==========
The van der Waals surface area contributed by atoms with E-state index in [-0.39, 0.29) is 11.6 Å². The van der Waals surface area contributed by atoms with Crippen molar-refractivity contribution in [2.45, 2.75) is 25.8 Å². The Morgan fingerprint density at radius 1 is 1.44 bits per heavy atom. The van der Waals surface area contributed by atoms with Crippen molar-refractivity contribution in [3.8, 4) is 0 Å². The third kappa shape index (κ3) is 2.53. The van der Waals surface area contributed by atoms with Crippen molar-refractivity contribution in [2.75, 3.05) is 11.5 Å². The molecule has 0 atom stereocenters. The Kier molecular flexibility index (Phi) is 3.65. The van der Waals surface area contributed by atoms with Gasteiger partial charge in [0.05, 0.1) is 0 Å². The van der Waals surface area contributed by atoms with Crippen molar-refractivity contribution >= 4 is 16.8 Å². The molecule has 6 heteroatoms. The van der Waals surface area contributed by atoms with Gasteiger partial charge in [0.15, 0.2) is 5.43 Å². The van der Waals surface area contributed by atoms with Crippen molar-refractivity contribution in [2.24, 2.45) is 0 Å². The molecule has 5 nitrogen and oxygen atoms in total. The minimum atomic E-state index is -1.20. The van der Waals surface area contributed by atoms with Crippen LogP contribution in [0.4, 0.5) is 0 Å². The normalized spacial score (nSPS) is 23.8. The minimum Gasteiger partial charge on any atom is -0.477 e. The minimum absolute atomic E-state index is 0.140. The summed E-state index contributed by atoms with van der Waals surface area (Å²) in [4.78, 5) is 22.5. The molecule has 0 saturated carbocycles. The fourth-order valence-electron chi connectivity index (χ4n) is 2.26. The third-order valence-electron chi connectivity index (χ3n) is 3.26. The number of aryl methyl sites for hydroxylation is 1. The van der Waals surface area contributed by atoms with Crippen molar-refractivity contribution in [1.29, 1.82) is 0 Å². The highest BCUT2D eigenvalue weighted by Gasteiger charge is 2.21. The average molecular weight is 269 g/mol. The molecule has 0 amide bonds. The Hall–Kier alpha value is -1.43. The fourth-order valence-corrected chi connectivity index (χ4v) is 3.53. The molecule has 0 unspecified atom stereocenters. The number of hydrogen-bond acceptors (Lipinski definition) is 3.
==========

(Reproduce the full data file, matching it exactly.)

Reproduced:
The van der Waals surface area contributed by atoms with E-state index in [-0.39, 0.29) is 11.6 Å². The van der Waals surface area contributed by atoms with Crippen molar-refractivity contribution in [2.45, 2.75) is 25.8 Å². The Morgan fingerprint density at radius 1 is 1.44 bits per heavy atom. The van der Waals surface area contributed by atoms with Crippen molar-refractivity contribution in [3.8, 4) is 0 Å². The third kappa shape index (κ3) is 2.53. The van der Waals surface area contributed by atoms with Crippen molar-refractivity contribution in [2.75, 3.05) is 11.5 Å². The molecule has 0 atom stereocenters. The Kier molecular flexibility index (Phi) is 3.65. The van der Waals surface area contributed by atoms with Gasteiger partial charge in [0.05, 0.1) is 0 Å². The van der Waals surface area contributed by atoms with Crippen molar-refractivity contribution >= 4 is 16.8 Å². The molecule has 6 heteroatoms. The van der Waals surface area contributed by atoms with Gasteiger partial charge in [0.15, 0.2) is 5.43 Å². The van der Waals surface area contributed by atoms with Crippen molar-refractivity contribution in [2.24, 2.45) is 0 Å². The molecule has 5 nitrogen and oxygen atoms in total. The minimum atomic E-state index is -1.20. The van der Waals surface area contributed by atoms with Crippen LogP contribution in [0.4, 0.5) is 0 Å². The normalized spacial score (nSPS) is 23.8. The minimum Gasteiger partial charge on any atom is -0.477 e. The minimum absolute atomic E-state index is 0.140. The summed E-state index contributed by atoms with van der Waals surface area (Å²) in [4.78, 5) is 22.5. The molecule has 0 saturated carbocycles. The fourth-order valence-electron chi connectivity index (χ4n) is 2.26. The third-order valence-electron chi connectivity index (χ3n) is 3.26. The number of aryl methyl sites for hydroxylation is 1. The van der Waals surface area contributed by atoms with Crippen molar-refractivity contribution in [1.29, 1.82) is 0 Å². The highest BCUT2D eigenvalue weighted by Gasteiger charge is 2.21. The average molecular weight is 269 g/mol. The molecule has 0 amide bonds. The Hall–Kier alpha value is -1.43. The fourth-order valence-corrected chi connectivity index (χ4v) is 3.53. The molecule has 0 unspecified atom stereocenters. The number of hydrogen-bond acceptors (Lipinski definition) is 3.